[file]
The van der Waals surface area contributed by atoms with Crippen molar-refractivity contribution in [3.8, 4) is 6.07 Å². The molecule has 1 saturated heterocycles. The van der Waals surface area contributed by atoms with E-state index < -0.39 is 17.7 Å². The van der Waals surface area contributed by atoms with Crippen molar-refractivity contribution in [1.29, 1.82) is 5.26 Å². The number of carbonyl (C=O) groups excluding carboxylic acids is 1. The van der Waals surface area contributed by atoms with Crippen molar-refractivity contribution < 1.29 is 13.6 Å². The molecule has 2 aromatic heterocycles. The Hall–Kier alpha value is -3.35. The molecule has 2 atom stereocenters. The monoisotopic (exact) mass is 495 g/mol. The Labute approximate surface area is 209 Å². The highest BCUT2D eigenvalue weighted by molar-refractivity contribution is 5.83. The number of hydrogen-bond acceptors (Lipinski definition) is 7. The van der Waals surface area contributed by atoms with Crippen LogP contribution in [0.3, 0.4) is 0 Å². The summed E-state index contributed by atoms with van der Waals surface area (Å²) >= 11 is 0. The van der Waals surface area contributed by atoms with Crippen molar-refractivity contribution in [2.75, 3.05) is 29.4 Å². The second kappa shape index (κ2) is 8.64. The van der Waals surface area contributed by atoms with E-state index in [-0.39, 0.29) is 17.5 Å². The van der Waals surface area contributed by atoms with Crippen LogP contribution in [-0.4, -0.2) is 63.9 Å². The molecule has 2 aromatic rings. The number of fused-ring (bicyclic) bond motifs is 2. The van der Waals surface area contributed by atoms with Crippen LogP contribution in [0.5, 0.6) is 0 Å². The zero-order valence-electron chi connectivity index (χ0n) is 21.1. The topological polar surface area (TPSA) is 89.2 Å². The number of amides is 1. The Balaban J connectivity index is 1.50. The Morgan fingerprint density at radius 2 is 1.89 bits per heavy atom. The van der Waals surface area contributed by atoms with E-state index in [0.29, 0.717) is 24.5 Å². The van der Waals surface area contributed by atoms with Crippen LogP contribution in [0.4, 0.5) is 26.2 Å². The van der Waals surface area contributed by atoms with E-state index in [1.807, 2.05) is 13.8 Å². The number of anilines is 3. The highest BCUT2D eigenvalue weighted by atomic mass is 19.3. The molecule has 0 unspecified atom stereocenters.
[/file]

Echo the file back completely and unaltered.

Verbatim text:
The van der Waals surface area contributed by atoms with Crippen molar-refractivity contribution in [3.8, 4) is 6.07 Å². The molecule has 1 saturated heterocycles. The van der Waals surface area contributed by atoms with E-state index < -0.39 is 17.7 Å². The van der Waals surface area contributed by atoms with Crippen molar-refractivity contribution in [1.29, 1.82) is 5.26 Å². The number of carbonyl (C=O) groups excluding carboxylic acids is 1. The van der Waals surface area contributed by atoms with Crippen molar-refractivity contribution < 1.29 is 13.6 Å². The molecule has 2 aromatic heterocycles. The Hall–Kier alpha value is -3.35. The molecule has 2 atom stereocenters. The monoisotopic (exact) mass is 495 g/mol. The Labute approximate surface area is 209 Å². The highest BCUT2D eigenvalue weighted by molar-refractivity contribution is 5.83. The number of hydrogen-bond acceptors (Lipinski definition) is 7. The van der Waals surface area contributed by atoms with Crippen LogP contribution in [0.3, 0.4) is 0 Å². The summed E-state index contributed by atoms with van der Waals surface area (Å²) >= 11 is 0. The van der Waals surface area contributed by atoms with Crippen molar-refractivity contribution in [2.75, 3.05) is 29.4 Å². The second kappa shape index (κ2) is 8.64. The van der Waals surface area contributed by atoms with E-state index in [-0.39, 0.29) is 17.5 Å². The van der Waals surface area contributed by atoms with Crippen LogP contribution in [-0.4, -0.2) is 63.9 Å². The molecule has 2 aromatic rings. The number of fused-ring (bicyclic) bond motifs is 2. The van der Waals surface area contributed by atoms with Crippen LogP contribution in [0.5, 0.6) is 0 Å². The zero-order valence-electron chi connectivity index (χ0n) is 21.1. The topological polar surface area (TPSA) is 89.2 Å². The number of amides is 1. The Balaban J connectivity index is 1.50. The Morgan fingerprint density at radius 2 is 1.89 bits per heavy atom. The van der Waals surface area contributed by atoms with E-state index in [0.29, 0.717) is 24.5 Å². The van der Waals surface area contributed by atoms with Crippen LogP contribution in [0.4, 0.5) is 26.2 Å². The van der Waals surface area contributed by atoms with E-state index in [1.807, 2.05) is 13.8 Å². The number of anilines is 3. The highest BCUT2D eigenvalue weighted by atomic mass is 19.3. The molecule has 0 unspecified atom stereocenters.